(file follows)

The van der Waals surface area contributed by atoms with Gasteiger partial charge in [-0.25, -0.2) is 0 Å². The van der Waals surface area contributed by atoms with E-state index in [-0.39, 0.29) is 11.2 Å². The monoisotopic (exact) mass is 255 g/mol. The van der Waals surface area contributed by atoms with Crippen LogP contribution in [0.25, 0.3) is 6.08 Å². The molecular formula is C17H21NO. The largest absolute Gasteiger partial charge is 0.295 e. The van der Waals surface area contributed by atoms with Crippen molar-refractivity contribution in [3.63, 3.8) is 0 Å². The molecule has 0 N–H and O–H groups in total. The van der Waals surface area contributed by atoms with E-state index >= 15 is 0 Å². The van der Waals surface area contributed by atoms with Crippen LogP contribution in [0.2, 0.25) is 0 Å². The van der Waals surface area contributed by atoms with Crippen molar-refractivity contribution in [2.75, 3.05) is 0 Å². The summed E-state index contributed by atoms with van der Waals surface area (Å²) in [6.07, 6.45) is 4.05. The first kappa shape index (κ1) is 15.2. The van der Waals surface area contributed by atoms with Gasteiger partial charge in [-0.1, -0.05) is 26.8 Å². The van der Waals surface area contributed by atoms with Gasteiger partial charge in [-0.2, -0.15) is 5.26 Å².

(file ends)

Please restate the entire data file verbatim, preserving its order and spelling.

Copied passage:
The van der Waals surface area contributed by atoms with Gasteiger partial charge in [-0.25, -0.2) is 0 Å². The van der Waals surface area contributed by atoms with E-state index in [-0.39, 0.29) is 11.2 Å². The monoisotopic (exact) mass is 255 g/mol. The van der Waals surface area contributed by atoms with Crippen LogP contribution in [0.25, 0.3) is 6.08 Å². The molecular formula is C17H21NO. The largest absolute Gasteiger partial charge is 0.295 e. The van der Waals surface area contributed by atoms with Crippen molar-refractivity contribution in [3.63, 3.8) is 0 Å². The molecule has 0 N–H and O–H groups in total. The van der Waals surface area contributed by atoms with E-state index >= 15 is 0 Å². The van der Waals surface area contributed by atoms with Crippen LogP contribution in [0.2, 0.25) is 0 Å². The van der Waals surface area contributed by atoms with Crippen molar-refractivity contribution in [2.75, 3.05) is 0 Å². The summed E-state index contributed by atoms with van der Waals surface area (Å²) in [6.07, 6.45) is 4.05. The first kappa shape index (κ1) is 15.2. The van der Waals surface area contributed by atoms with Gasteiger partial charge in [-0.1, -0.05) is 26.8 Å². The van der Waals surface area contributed by atoms with Gasteiger partial charge in [-0.2, -0.15) is 5.26 Å².